Emptiest Train: This one's easy: the Stansted Express on Day 9 was incredibly empty. So too was the London-Nottingham HST I was on earlier that day; both had eight carriages when three carriages would still have given us two seats each.
Best Station Café: The Camden Food Co. A hands-down winner on quality, selection, ambience, and price. Simply superb; find them at seven London terminals plus Birmingham New Street.
Best Staff Member: The attendant on the Caledonian Sleeper was very nice and made sure that my first experience of a sleeper train was as relaxing as possible.
Most Disorienting Feeling: Waking up, getting dressed, getting off the train, and walking onto Euston station concourse at 7:40am, in the morning sunshine, before the commuter rush had really started. Sleeper trains are weird. (See Night 2.)
Most Enjoyable Day: Without a doubt this was Day 6, the longest day in terms of time (though not distance). The circuit of North Wales was exhilarating for two reasons: one, the scenery was superb, and two, it had the potential to go disastrously wrong (there were some very tight connections!) but ended up all being fine.
Now, the big awards:
Best Overall Experience: All things considered, the ride on the Settle and Carlisle (on Day 11) was probably the best train journey I've ever made. Great scenery, comfortable seats, excellent visibility, the train went at just the right speed for photography, and the staff were friendly. If there had been a trolley service it would have been perfect.
Worst Overall Experience: Without doubt the Stansted Express (on Day 9) was the worst train I've ever been on. The ride was appalling - I could barely keep my fingers on the right keys on my laptop. The seats were uncomfortable, the tables were too high, the legroom was too generous, and the staff were non-existent. As for the service, it was empty, probably because it's too slow.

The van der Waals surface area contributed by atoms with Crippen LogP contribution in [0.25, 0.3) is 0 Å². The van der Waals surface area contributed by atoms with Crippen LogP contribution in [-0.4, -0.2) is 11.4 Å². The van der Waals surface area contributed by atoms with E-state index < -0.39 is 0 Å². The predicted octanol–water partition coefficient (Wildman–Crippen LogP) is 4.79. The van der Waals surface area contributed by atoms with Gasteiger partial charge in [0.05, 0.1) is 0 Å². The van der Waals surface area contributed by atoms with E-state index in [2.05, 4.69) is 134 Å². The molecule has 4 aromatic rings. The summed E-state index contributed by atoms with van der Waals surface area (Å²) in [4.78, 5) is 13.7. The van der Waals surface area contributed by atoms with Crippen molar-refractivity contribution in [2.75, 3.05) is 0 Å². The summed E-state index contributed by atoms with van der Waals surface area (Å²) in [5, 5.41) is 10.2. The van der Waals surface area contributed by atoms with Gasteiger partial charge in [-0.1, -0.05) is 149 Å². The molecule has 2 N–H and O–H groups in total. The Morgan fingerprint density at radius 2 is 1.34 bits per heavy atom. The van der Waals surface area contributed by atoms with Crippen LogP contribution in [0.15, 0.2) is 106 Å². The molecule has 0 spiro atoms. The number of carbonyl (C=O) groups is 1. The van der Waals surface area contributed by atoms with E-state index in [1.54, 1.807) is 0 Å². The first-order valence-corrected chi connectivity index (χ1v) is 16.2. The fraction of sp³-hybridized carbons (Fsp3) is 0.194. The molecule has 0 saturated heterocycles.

1st: London St Pancras - A sight to behold: probably the best station in the world, with a great range of shops, fantastic places to eat (especially the Camden Food Co!), and an eye-opening range of destinations, from Sheffield to Brussels. (See Day 9.)
2nd: Manchester Piccadilly - A 92% satisfaction rating places it first in the country; it's easy to see why, it's a great station, with plenty of good shops and places to eat; it has enough space to move around, but so much that you feel lost. (See Day 11.)
3rd: Salisbury - A great little station, with a great café, and ramps to the subway instead of steps. (See Day 5.)
Commendations also go to London Paddington, Bristol Temple Meads, and Leeds.
Aberdeen - A grotty, empty station with nowhere to get any decent food; a real shame, since no doubt the station used to be much more important. (See Day 2.)
I also didn't much like Carlisle station: however, its crime is more one of mediocrity and blandness.
Best Train Operating Company:
Joint 1st: Wrexham and Shropshire and Grand Central - Both the open access operators I used were in a class of their own: the staff were friendly and helpful, even on the platforms; the food was hot and fresh, and the trains were comfortable and spacious. (See Day 6 for Wrexham and Shropshire, and Day 10 for Grand Central.)
2nd: South West Trains - Excellent by their understatement: the staff were efficient, there when you needed them but never in the way; the trolley service was good, and the trains were comfortable and punctual. (See Day 3 and Day 5.)
3rd: Northern Rail - I was only on two of their trains, but both were very comfortable, the staff were attentive, though the lack of catering was disappointing. (See Day 11 and Day 12.)